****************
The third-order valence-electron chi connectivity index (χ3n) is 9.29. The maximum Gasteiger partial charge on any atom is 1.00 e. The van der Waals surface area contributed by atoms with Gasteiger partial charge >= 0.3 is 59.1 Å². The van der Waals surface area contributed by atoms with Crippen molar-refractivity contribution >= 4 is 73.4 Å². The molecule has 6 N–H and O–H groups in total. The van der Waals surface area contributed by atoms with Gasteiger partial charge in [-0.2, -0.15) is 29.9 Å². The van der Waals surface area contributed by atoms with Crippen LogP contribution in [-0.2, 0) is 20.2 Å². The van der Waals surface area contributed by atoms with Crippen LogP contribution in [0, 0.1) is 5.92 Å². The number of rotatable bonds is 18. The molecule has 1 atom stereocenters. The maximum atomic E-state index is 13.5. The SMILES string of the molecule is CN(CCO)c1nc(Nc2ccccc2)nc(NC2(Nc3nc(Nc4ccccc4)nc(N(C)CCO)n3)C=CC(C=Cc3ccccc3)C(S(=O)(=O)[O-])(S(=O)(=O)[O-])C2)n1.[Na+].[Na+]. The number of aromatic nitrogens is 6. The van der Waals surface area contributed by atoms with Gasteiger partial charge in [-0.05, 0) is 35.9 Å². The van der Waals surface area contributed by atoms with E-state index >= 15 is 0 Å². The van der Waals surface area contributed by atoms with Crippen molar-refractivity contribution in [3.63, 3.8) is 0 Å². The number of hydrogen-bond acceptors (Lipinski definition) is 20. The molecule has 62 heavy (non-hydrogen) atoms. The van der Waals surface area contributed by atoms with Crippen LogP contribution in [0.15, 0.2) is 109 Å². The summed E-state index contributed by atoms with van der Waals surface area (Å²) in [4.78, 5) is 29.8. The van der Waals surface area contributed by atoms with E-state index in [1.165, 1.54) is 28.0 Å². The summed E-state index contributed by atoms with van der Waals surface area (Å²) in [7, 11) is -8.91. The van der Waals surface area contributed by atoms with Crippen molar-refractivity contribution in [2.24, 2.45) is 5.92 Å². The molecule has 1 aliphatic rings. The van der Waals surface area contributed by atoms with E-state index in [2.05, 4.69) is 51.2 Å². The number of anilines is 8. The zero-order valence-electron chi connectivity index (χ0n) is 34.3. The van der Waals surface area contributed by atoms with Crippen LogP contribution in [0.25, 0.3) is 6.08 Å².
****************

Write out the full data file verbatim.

The third-order valence-electron chi connectivity index (χ3n) is 9.29. The maximum Gasteiger partial charge on any atom is 1.00 e. The van der Waals surface area contributed by atoms with Gasteiger partial charge >= 0.3 is 59.1 Å². The van der Waals surface area contributed by atoms with Crippen molar-refractivity contribution >= 4 is 73.4 Å². The molecule has 6 N–H and O–H groups in total. The van der Waals surface area contributed by atoms with Gasteiger partial charge in [-0.2, -0.15) is 29.9 Å². The van der Waals surface area contributed by atoms with Crippen LogP contribution in [-0.2, 0) is 20.2 Å². The van der Waals surface area contributed by atoms with Crippen LogP contribution in [0, 0.1) is 5.92 Å². The number of rotatable bonds is 18. The molecule has 1 atom stereocenters. The maximum atomic E-state index is 13.5. The SMILES string of the molecule is CN(CCO)c1nc(Nc2ccccc2)nc(NC2(Nc3nc(Nc4ccccc4)nc(N(C)CCO)n3)C=CC(C=Cc3ccccc3)C(S(=O)(=O)[O-])(S(=O)(=O)[O-])C2)n1.[Na+].[Na+]. The number of aromatic nitrogens is 6. The van der Waals surface area contributed by atoms with Gasteiger partial charge in [-0.05, 0) is 35.9 Å². The van der Waals surface area contributed by atoms with E-state index >= 15 is 0 Å². The van der Waals surface area contributed by atoms with Crippen molar-refractivity contribution in [3.63, 3.8) is 0 Å². The number of hydrogen-bond acceptors (Lipinski definition) is 20. The molecule has 62 heavy (non-hydrogen) atoms. The van der Waals surface area contributed by atoms with Crippen LogP contribution in [0.15, 0.2) is 109 Å². The summed E-state index contributed by atoms with van der Waals surface area (Å²) in [4.78, 5) is 29.8. The van der Waals surface area contributed by atoms with E-state index in [1.165, 1.54) is 28.0 Å². The summed E-state index contributed by atoms with van der Waals surface area (Å²) in [7, 11) is -8.91. The van der Waals surface area contributed by atoms with Crippen molar-refractivity contribution in [2.24, 2.45) is 5.92 Å². The molecule has 1 aliphatic rings. The van der Waals surface area contributed by atoms with E-state index in [2.05, 4.69) is 51.2 Å². The number of anilines is 8. The zero-order valence-electron chi connectivity index (χ0n) is 34.3. The van der Waals surface area contributed by atoms with Crippen LogP contribution in [0.25, 0.3) is 6.08 Å².